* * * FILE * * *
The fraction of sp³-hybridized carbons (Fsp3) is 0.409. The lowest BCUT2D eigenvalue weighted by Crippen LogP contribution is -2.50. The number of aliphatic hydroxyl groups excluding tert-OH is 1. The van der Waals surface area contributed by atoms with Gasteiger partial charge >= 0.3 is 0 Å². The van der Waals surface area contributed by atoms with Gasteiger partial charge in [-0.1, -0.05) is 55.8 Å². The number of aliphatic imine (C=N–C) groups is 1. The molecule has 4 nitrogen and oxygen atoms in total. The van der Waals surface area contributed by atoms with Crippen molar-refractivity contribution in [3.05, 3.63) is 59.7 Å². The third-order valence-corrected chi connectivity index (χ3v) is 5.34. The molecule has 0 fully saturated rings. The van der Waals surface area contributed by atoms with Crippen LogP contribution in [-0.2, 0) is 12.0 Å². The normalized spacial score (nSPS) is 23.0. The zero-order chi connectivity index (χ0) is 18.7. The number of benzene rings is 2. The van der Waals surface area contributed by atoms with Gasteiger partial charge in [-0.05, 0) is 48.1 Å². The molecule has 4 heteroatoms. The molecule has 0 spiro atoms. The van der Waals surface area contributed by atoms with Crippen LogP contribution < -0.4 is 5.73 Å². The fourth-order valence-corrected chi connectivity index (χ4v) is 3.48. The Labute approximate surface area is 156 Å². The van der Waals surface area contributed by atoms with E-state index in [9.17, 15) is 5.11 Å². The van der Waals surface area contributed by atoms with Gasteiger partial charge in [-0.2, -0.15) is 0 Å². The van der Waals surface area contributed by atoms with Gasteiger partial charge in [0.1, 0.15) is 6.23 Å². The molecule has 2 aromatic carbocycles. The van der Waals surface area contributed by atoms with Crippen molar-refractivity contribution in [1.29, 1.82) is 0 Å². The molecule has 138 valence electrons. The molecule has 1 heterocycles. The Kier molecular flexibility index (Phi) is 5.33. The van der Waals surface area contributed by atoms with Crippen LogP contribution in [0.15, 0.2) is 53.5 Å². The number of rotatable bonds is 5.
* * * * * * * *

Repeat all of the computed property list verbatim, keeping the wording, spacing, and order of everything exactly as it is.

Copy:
The fraction of sp³-hybridized carbons (Fsp3) is 0.409. The lowest BCUT2D eigenvalue weighted by Crippen LogP contribution is -2.50. The number of aliphatic hydroxyl groups excluding tert-OH is 1. The van der Waals surface area contributed by atoms with Gasteiger partial charge >= 0.3 is 0 Å². The van der Waals surface area contributed by atoms with Gasteiger partial charge in [-0.1, -0.05) is 55.8 Å². The number of aliphatic imine (C=N–C) groups is 1. The molecule has 4 nitrogen and oxygen atoms in total. The van der Waals surface area contributed by atoms with Crippen molar-refractivity contribution in [3.05, 3.63) is 59.7 Å². The third-order valence-corrected chi connectivity index (χ3v) is 5.34. The molecule has 0 fully saturated rings. The van der Waals surface area contributed by atoms with Crippen LogP contribution in [-0.2, 0) is 12.0 Å². The normalized spacial score (nSPS) is 23.0. The zero-order chi connectivity index (χ0) is 18.7. The number of benzene rings is 2. The van der Waals surface area contributed by atoms with Gasteiger partial charge in [-0.05, 0) is 48.1 Å². The molecule has 4 heteroatoms. The molecule has 0 spiro atoms. The van der Waals surface area contributed by atoms with Crippen LogP contribution < -0.4 is 5.73 Å². The fourth-order valence-corrected chi connectivity index (χ4v) is 3.48. The Labute approximate surface area is 156 Å². The van der Waals surface area contributed by atoms with E-state index in [9.17, 15) is 5.11 Å². The van der Waals surface area contributed by atoms with Gasteiger partial charge in [-0.2, -0.15) is 0 Å². The van der Waals surface area contributed by atoms with Gasteiger partial charge in [0.1, 0.15) is 6.23 Å². The molecule has 2 aromatic carbocycles. The van der Waals surface area contributed by atoms with Crippen molar-refractivity contribution in [1.29, 1.82) is 0 Å². The molecule has 138 valence electrons. The molecule has 1 heterocycles. The Kier molecular flexibility index (Phi) is 5.33. The van der Waals surface area contributed by atoms with Crippen LogP contribution in [0.15, 0.2) is 53.5 Å². The number of rotatable bonds is 5.